World Soccer: Your first close encounter with English football was almost 30 years ago wasn’t it. As manager of IFK Gothenburg, you were invited to Liverpool.
Sven Goran Eriksson: Yes, I love the custom where the manager from the visiting team is invited into the boot room after the match. I remember the first time the Liverpool manager told me: “Sven, you are welcome as a guest. It is not a common practice to invite strangers, but it is important for you to remember there is only one rule: you are not allowed to speak about the match we have just seen. You can talk about whatever you want, soccer, politics, religion, but you must not talk about the game.” I loved that.
That was an innocent introduction to English football compared to your time as England manager.
I remember when I read the book The England Managers: The Impossible Job. It was about all the managers of the England team – and everyone was fired!
The toughest moment must have been when the News of the World fooled you, your agent and a lawyer in Dubai with the “fake sheikh” sting…
It was the straw that broke the camel’s back from the English FA’s point of view. Of course, I regret what happened, but half of what the newspaper wrote was lies. At the time I told my lawyer and agent that it doesn’t matter how much it costs: sue them and make sure that I win. It almost got to court, but then the paper came out and said that I would get the money I asked for, that they would pay all legal costs, they would give me an apology and do an interview with me. I said OK to everything, but no to the interview. It took some additional weeks, but I got it all without having to do the interview. I gave away the money to charity. Regarding the love affairs, [the papers] had the stories served on a plate. As far as I know one of the ladies – through a book deal, Sky TV and newspapers – made between half a million and one million pounds.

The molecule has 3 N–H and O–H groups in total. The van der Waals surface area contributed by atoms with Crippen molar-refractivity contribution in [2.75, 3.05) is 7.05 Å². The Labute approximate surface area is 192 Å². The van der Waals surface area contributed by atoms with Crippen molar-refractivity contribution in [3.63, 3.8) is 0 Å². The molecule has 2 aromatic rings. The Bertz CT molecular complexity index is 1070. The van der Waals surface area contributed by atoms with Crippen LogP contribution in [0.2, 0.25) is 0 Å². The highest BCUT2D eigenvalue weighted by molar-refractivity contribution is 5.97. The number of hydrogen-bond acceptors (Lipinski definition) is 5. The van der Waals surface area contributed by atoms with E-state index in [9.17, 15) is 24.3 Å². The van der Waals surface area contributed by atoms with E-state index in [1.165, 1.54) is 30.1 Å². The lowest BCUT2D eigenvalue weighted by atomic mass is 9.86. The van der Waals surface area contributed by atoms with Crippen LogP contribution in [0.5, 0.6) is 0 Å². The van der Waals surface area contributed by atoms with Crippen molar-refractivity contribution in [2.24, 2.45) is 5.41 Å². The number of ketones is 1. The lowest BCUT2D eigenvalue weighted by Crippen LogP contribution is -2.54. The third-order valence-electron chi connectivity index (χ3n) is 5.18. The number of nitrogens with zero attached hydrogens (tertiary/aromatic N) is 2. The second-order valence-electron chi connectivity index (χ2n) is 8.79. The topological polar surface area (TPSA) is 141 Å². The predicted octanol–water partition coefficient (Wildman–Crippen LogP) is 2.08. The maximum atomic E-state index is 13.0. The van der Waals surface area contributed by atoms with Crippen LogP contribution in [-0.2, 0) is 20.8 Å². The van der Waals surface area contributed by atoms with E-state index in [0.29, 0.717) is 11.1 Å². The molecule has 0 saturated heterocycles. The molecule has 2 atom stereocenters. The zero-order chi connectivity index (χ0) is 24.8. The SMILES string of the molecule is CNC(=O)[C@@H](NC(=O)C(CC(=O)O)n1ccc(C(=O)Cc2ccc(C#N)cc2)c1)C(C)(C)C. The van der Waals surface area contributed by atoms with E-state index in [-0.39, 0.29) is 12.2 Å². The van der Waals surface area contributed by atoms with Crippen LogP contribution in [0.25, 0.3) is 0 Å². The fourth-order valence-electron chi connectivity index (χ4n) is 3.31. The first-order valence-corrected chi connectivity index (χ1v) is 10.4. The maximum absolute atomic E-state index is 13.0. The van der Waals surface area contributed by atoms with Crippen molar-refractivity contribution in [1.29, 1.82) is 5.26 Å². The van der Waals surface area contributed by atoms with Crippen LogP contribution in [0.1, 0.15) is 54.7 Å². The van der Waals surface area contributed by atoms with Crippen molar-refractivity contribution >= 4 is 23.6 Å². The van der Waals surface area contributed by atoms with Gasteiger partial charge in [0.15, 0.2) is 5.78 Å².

Are you planning to write a book yourself?
I have been offered so much money – several years’ salaries – to write a book, but I don’t want to do that.
How did you cope with your home being surrounded by paparazzi?
I didn’t care about them. My driver would arrive and I just walked out to the waiting car, pretending they were not there.
How did you handle the headlines with the national team players?
I had to call the ones mentioned in the “fake sheikh” story and talk to them. The first scandal with a love affair appeared when the team was already assembled. I just told the players that I was sorry if it disturbed them with the attention to my private life. “Boss, welcome to England,” they laughed. They were all used to it.
How was your time between the national team and Manchester City?
It was shit, to be honest.
Was it your worst period in life?
Yes. Since 1976, when I first started out as a coach, I had never been unemployed, never been sacked. I have never been so restless in all my life.
So it must have been a big relief when you got the Manchester City job?